Weucha (Shake Hand)/le Liberateur(the Deliverer): (? - 1804/07)
     On 31 August 1804, he and his band encountered the Lewis & Clark expedition on the Missouri (just above the mouth of the James River) and met in council with the two representatives of the American government. The expedition journals describe Weucha as an old, grand Chief of the Yankton, (Z.Pike in 1805-06 names White Buffalo or Petessung as Head-Chief of this tribe) which numbers 200 warriors. The journals also recorded his speech which was probably translated by either Pierre Dorion I (who was the expedition interpreter at this time) or Pierre Dorion II (who was present and trading among this tribe at the time):
     "I see before me, my Great Father's two sons. You see me and the rest of our chiefs and warriors. We are very poor; we have neither powder, no ball, nor knives; and our women and children at the village have no clothes. I wish that as my brothers have given me a flag and a medal, they would give something to those poor people, or let them stop and trade with the first boat which comes up the river. I will bring chiefs of the Pawnees and Mahas together, and make peace between them; but it is better that I should do it than my Great Father's sons, for they will listen to me more readily. I will also take some chiefs to your country in the spring; but before that time I cannot leave home. I went formerly to the English, and they gave me a medal and some clothes; when I went to the Spanish they gave me a medal, but nothing to keep it from my skin; but now you give me a medal and clothes. But still we are poor; and I wish, brothers, you would give us something for our squaws"
     The expedition journal goes on to describe a inter-tribal society of this tribe:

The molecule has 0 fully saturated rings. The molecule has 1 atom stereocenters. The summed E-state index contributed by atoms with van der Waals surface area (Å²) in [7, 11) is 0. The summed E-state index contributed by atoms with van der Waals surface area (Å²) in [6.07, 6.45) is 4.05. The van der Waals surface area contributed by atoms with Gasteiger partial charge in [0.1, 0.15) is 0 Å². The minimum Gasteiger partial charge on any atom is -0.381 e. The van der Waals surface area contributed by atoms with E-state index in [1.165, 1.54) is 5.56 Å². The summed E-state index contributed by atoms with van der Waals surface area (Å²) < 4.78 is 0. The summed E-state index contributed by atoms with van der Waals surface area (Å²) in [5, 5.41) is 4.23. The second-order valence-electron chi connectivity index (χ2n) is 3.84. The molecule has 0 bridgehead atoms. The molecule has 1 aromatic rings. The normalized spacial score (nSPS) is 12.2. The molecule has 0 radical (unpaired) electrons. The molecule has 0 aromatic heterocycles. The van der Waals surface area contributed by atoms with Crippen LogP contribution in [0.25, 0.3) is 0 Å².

"...It is an association of the most active and brave young men, who are bound to each other by attachment, secured by a vow, never to retreat before any danger, or give way to their enemies...These young men sit, camp, and dance together, distinct from the rest of the nation; they are generally about 30 or 35 years old, and such is the deference paid to courage that their seats in council are superior to those of the chiefs and their persons more respected...that band is now reduced to four warriors, who were among our visitors. These were the remains of 22 who composed the society not long ago..."
     Weucha's sub-Chiefs at this council with Lewis & Clark were: Mahtoree/Monlori (White Crane/Grey Bear/White Bear) [he was chief signer of 1815 treaty at Portage des Sioux with the Yankton], Pawnawneahpahbe (Struck By A Pawnee) [probable 3nd signer at the 1815 treaty] & Aweawechache (Half Man).
     The Yankton lands at this time included the head-waters of the Des Moines River and to the west including the Sacred Pipe-Stone Quarry and the lower James River region. At one time they were united with the Yanktonai & Assiniboine, making up one of the three main divisions (Dakota, Nakota & Lakota) of what is generally called the Sioux today. Probably some time in the later part of the 17th century the tribe (Nakota) split off into two factions, the Assiniboine migrating to the north-west, than sometime in the mid 1700's the remaining tribe split again with the Yanktonai migrating to the west & the Yankton migrating to the south-west. From early French exploration reports it seems this tribe had long migrated annually to the prairie's for hunts but would winter in the shelter of central Minnesota. Returning to the forest lands discontinued at some point due problably to the increasing war party pressures of their neighbors the Cree & Ojibwe and including attacks from their brothers the Assiniboine. Pierre LeSueur was visited by the Hinkaneton or "village of the Red Stone Quarry" (Yankton) while he was on his trading/mining expedition in 1700 at south-central Minnesota. The Marin's in the 1750's puts the main Yankton village number at 160 lodges and says they roam to the Missouri River.